CJ: Is there anything we will NOT see in a Lois Greenfield photograph? My guess would have to be a "perfect" arabesque.(?)

LG: Actually, I have a shot of perfect arabesque, but it has a beautiful scarf. Fabric shows the trajectory of the movement or it can depict the passage of time. Take that famous Barbara Morgan dance picture of Martha Graham in Letter to The World.   Without the skirt, we would just be looking at an arabesque - God help us, an arabesque.

10 Things We Betcha Didn't Know About Lois Greenfield
  1. Lois walks into her studio for a session WITHOUT fixed ideas.
  2. She believes her process, in the moment, will take her someplace beyond what she can imagine.
  3. She collects PROPS - anything that moves- from mirrors to feathers, packing materials, mosquito netting and even an old drop cloth from the last time she painted her living room.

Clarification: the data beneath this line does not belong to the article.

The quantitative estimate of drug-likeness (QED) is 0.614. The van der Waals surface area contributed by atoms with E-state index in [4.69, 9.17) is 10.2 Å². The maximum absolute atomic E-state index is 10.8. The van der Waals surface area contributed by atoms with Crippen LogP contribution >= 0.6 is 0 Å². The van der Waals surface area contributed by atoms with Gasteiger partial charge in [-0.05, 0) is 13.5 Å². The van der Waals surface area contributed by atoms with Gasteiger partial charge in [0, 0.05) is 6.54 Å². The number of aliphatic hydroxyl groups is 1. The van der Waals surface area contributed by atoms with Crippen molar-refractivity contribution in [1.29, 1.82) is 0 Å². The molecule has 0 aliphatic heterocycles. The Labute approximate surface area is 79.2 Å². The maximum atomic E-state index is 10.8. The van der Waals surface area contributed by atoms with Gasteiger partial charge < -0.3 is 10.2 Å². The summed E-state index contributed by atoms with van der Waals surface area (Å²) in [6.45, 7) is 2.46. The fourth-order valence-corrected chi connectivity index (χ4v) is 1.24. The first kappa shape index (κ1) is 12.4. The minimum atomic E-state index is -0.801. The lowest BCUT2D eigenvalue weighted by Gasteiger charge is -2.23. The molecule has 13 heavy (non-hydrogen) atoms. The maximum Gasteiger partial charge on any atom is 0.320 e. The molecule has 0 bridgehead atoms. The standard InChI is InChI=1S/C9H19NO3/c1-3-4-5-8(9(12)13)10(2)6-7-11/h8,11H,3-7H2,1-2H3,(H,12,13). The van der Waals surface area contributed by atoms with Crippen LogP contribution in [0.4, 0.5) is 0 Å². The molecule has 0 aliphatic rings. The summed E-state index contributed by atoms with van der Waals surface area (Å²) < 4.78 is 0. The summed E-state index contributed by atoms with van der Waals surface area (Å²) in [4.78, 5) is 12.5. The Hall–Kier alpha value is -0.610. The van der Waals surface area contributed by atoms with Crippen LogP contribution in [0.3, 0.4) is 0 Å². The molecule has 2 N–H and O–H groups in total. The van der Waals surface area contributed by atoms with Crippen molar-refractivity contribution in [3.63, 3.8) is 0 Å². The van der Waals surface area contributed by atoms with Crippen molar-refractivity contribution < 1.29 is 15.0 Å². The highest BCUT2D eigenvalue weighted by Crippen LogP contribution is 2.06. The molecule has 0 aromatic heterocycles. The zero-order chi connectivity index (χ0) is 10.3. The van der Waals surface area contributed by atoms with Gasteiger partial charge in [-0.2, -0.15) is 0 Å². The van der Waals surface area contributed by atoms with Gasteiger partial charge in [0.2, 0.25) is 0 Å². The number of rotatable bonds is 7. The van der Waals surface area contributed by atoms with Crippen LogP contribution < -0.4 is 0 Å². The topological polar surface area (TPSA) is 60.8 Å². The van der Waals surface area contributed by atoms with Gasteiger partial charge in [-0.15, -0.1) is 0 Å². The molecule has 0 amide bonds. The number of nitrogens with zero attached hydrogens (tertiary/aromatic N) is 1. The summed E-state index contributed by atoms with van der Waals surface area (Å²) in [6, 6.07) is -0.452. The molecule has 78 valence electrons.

4. She likes to improvise (but we think you might know that by now)
  5. Lois Greenfield never uses photoshop on any of her figures.
  6. She never uses continuous action shots and believes a photographer potentially misses interesting moments in this manner.
  7. She is inspired by Renaissance painting and scultpure and loves how, in painting, the putti and other figures wear flowing fabric and seem to be blown about by the wind. (Can't you see this inspiration in Lois's photos?)
  8. She loves ( to play with changing angles of dances) not being locked in by the proscenium stage.
  9. Choreographers often say, upon seeing their work through her lens, "I'll change my dance, it looks better this way."
  10. Her dream project is to create an installation of projected photos that fall from walls, move across floors, and travel up and across ceilings - reminiscent of the Sistine Chapel. (Now that is something to look forward to)